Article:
How to Enamel Jewelry

Thomas Northcut/Photodisc/Getty Images

Things You'll Need

  • Copper pendants
  • Gum solution
  • Paint brush
  • Glass threads or rocks
  • Enamel powder
  • Sifter
  • Spatula
  • Kiln

Enamel jewelry and artwork originated in ancient Egypt; and the Romans and ancient Greeks also used enameling techniques. The durable quality of enamel, and the ability to make personalized designs, attract people to enamel jewelry making. Most enameling is done on copper pendants, which can be attached to necklaces, bracelets, pins or earrings.

Purchase your supplies from craft stores or online retailers. Some companies offer enameling starter kits with all of the necessary supplies included.

Clean the pendant with soap and water to remove any grease or oil. Be sure not to touch the front of the pendant with your fingers after washing.

Apply a coat of gum solution on the back of the pendant with a paint brush. This prevents oxidation when the jewelry is fired.

Turn the pendant over to the front copper surface without the gum solution. Using the sifter, sprinkle enameling powder over the front of the pendant. You can use two different colors by sprinkling one color on one half and another color on the other half. Be aware that using too many colors may cause the enamel to have a muddy or brown finish.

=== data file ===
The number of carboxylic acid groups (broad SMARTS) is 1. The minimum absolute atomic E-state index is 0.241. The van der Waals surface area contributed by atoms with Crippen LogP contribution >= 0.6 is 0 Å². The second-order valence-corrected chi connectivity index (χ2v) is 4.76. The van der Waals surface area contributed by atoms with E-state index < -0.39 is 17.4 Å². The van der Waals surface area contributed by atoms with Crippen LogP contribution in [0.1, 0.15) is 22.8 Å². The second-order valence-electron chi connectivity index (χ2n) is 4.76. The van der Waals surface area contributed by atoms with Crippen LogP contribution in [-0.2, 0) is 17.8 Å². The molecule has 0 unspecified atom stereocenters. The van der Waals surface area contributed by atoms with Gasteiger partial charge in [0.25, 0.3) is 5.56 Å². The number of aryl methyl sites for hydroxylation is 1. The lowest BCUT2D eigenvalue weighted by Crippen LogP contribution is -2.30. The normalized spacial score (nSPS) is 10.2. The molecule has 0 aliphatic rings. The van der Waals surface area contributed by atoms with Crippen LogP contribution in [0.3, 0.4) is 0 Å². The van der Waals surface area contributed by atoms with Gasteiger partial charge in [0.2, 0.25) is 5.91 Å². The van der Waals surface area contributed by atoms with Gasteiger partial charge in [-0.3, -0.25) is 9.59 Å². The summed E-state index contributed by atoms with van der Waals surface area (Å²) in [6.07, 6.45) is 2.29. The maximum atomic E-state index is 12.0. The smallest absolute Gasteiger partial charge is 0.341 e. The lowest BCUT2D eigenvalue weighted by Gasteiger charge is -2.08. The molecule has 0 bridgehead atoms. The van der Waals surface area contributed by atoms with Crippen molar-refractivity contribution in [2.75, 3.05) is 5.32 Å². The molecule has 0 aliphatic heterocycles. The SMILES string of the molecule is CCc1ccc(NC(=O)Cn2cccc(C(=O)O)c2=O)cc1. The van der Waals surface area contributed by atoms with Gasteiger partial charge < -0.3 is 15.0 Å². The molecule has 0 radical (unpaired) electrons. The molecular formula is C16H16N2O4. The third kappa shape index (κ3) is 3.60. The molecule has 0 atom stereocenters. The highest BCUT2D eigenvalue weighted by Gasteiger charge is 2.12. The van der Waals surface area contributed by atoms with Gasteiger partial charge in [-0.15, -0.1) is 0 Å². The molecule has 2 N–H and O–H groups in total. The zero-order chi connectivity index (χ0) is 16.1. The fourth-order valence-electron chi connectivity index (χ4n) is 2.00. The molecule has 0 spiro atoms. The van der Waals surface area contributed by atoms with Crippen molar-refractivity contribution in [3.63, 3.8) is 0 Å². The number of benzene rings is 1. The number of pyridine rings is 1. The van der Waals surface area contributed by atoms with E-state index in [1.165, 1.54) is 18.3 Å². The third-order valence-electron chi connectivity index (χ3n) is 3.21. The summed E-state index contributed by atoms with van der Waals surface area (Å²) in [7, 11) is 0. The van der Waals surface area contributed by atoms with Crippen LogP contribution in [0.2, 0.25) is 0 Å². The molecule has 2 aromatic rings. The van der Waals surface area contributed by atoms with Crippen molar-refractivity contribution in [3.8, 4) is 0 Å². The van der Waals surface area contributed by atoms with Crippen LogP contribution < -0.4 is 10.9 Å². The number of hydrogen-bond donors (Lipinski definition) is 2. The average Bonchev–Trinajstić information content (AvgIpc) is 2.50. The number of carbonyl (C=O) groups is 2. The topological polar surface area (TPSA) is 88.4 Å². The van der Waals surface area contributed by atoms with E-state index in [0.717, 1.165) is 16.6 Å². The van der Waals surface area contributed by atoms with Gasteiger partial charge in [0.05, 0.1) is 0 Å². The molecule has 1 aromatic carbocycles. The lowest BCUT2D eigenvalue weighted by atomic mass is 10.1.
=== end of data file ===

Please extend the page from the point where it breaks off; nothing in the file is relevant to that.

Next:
Add glass threads or rocks to create patterns in your design.

Use a spatula to place the pendant into the kiln. The kiln should be fired at 1,500 degrees Fahrenheit. It will take only a few minutes to complete the enameling.

Hold a finger above the pendant to feel for radiating heat to test if it is still hot. When the pendant is completely cool, attach it to thread or wire to finish your jewelry.


  • Experiment with new colors by mixing powders together. You can lighten or darken colors by adding white or black powders to colored powder.


  • Enamel powder can be harmful if inhaled or if it gets in eyes. Take care while working and wear protective equipment. Your jewelry will be extremely hot after coming out of the kiln, so be careful not to touch the pendant.


About the Author

Valerie Powell is a recent graduate of Ithaca College in New York with a Bachelor of Arts in writing. Her past writing experience includes a team-created grant proposal for a non-profit publishing company, an editorial internship at a small publishing company in London, England, and various articles published online for eHow.

Photo Credits

  • Thomas Northcut/Photodisc/Getty Images